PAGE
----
BY Jennifer Kabat in Reviews | 17 MAR 14
Featured in
Issue 162

Simplest Means

BY Jennifer Kabat in Reviews | 17 MAR 14

‘Simplest Means’, 2014, installation view

In the late 18th and early 19th century, upstate New York spawned three utopian religious groups obsessed with sex: two who wanted more of it (the Mormons and the Oneidas Perfectionists) and another who wanted none of it (the Shakers). The latter practiced abstinence. Not surprisingly, they have all but disappeared, but they left a legacy of simply crafted buildings and objects. In addition, they supported equality for the sexes and rallied against income inequality. In The New Yorker in 1970, Janet Malcolm quoted Shaker Elder Frederick back in 1875: ‘The beautiful, as you call it, is absurd and abnormal. It has no business with us. The divine man has no right to waste money on what you would call beauty in his house or his daily life while there are people living in misery.’

Those simple things were the basis of a group show comparing pared-back contemporary art to Shaker design. It was a tricky project. I liked everything in the exhibition, from the Shaker’s wooden dipper held together with wooden pegs, an elegantly geometric wooden chip fork and the woven straw bonnet (all borrowed from the Shaker Museum in Mount Lebanon, New York State) to Don Voisine’s and Michelle Grabner’s paintings or Chie Fueki’s hand-quilted paper. The pieces here were almost, but not quite, in dialogue, with the Shaker objects displayed on plinths in the centre of the gallery and the recent work hanging on the walls. Compounding this, pairing old and new without context or history came across as reductive.

The Shakers have often been championed as proto-believers in the dictates of form follows function, just as the early modernists claimed indigenous art as their forebears. Here, we seemed close to such an equation. Instead of showing someone such as Mierle Laderman Ukeles – whose embrace of work, class and equality as artist-in-residence at New York City’s Sanitation Department seems more in keeping with Shaker values – here we were presented with formal concerns: pattern and abstraction.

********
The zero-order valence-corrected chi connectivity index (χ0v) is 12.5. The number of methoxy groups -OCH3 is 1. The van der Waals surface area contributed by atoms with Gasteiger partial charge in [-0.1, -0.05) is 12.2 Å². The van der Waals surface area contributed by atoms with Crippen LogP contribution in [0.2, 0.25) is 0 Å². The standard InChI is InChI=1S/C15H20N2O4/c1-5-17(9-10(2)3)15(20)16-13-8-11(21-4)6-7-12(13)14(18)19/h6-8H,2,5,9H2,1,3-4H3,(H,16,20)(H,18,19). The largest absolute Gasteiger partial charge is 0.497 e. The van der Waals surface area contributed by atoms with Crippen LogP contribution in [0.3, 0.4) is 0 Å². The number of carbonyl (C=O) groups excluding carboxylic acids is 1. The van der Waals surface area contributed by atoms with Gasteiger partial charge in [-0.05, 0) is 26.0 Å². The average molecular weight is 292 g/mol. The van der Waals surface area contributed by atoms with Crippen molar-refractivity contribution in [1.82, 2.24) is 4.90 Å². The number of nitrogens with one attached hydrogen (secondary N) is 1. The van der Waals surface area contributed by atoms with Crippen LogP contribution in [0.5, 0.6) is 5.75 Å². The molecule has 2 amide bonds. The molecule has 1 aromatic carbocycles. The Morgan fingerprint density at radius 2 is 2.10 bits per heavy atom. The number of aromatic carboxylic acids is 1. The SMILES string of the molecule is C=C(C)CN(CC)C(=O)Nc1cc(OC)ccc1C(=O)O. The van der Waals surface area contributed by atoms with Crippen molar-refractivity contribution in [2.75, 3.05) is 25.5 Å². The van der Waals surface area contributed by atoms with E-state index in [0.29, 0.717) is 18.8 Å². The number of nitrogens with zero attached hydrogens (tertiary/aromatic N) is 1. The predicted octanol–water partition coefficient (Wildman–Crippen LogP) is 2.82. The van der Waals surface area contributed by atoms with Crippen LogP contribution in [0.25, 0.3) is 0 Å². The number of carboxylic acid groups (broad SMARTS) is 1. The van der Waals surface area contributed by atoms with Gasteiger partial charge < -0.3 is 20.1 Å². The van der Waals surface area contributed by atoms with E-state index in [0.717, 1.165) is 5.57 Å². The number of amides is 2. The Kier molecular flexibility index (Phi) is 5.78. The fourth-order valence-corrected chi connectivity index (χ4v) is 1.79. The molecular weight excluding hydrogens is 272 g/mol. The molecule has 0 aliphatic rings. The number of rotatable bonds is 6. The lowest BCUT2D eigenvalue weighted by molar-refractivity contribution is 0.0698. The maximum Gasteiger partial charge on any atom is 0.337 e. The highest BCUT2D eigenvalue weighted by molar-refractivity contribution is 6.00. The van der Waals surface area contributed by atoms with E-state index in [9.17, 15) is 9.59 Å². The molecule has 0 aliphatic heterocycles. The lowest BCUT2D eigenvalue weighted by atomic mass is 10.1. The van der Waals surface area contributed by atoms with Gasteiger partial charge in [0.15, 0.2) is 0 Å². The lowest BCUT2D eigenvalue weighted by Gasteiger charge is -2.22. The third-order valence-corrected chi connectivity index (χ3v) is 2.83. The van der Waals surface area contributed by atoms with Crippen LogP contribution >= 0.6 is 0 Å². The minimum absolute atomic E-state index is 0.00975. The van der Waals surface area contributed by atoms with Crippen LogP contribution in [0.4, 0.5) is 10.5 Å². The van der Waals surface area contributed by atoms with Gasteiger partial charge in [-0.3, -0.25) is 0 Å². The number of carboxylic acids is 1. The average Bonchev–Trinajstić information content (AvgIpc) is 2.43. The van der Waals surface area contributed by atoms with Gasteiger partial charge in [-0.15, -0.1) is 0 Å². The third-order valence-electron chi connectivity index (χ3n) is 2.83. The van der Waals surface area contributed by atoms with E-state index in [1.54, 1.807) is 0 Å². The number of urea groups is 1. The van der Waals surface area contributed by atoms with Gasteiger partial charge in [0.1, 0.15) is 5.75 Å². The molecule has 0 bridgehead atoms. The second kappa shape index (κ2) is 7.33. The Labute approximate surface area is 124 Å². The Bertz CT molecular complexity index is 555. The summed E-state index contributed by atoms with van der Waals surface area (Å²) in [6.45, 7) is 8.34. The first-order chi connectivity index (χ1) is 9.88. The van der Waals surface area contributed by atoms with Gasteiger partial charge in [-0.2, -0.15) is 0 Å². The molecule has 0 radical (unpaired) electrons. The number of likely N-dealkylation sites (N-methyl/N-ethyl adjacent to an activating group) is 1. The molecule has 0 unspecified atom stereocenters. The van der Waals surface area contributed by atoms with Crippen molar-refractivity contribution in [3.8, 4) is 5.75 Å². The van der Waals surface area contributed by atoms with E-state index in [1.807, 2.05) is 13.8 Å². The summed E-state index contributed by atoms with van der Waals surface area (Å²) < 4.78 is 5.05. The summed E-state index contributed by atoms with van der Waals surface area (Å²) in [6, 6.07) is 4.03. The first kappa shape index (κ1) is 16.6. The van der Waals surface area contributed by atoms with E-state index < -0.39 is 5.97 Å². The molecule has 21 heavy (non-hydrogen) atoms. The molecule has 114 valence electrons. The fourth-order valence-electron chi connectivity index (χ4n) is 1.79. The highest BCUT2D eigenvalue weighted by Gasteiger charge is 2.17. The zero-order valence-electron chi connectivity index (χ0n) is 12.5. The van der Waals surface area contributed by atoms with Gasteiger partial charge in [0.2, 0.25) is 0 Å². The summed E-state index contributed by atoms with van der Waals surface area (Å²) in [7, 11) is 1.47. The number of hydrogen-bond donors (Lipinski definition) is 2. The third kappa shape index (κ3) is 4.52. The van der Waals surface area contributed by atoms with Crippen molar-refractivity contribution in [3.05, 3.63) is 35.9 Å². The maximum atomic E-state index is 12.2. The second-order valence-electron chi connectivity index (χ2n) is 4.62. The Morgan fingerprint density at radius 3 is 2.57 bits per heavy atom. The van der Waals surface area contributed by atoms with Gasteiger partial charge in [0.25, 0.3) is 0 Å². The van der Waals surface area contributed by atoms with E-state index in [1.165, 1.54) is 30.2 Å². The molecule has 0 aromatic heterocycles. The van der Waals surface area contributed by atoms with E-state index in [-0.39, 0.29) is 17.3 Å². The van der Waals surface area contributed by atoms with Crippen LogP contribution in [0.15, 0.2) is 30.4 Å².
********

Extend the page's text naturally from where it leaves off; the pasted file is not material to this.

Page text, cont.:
Because the relationship was purely formal, however, we were forced to do something that’s rare these days. I started to look at things like ‘the mark of the hand’, a phrase I have to put in quotes because even writing it feels like a return to a more conservative era of criticism. Still, the longer I looked at the pieces in the show, the more I saw, and the more was revealed. The stains and the plane marks on a giant bowl made from a single ash tree’s trunk or the scars left on a wooden peg rail became a haunting connection to their history. They’re the marks of use as well as of their makers. Focus on them and something else became apparent. I started to see the contemporary work anew.

It’s unsettling, as a critic today, to write about formalism or marks, but what was moving was the stillness that set in here, examining, say, Grabner’s use of pattern. For her, there’s feminism in abstraction, building it from traditional domestic textiles like gingham. Noticing the small flaws in the Shaker work, I became attuned to the slender pencil lines setting out the fabric’s grid in her paintings. Seth Koen’s wooden rail Ostro (2010), shaped into a dimensional triangle in a corner, or his hooked Pinchpoint (2013) seemed like lost Shaker implements for some forgotten but important activity. Most striking was the juxtaposition of the ash bowl with Nathlie Provosty’s walnut ink drawings. Made on sanded paper that looked burned, her stacked semicircles were the same shade of brown as the bowl. Looking from one to the other, the pencil and plane marks came with a striking clarity that seemed a reward for looking. The beauty was subtle and quiet. Still, something about the show made me wonder: why now? The Shakers get taken up anew every decade or so. What is it that we want from them at this moment? I wish, too, that instead of focusing on the surface, we could look at the real meaning of Shaker values and use those to discuss the issues the sect felt so strongly about: inequality and poverty. In an era where the gap between rich and poor in the US (not to mention New York City) is greater than it’s been since the late 19th century, that seems like the real reason we should be considering the Shakers today.

Jennifer Kabat is a writer. She teaches at The New School, New York, USA, and on the MFA Art Writing programme, School of Visual Arts, New York.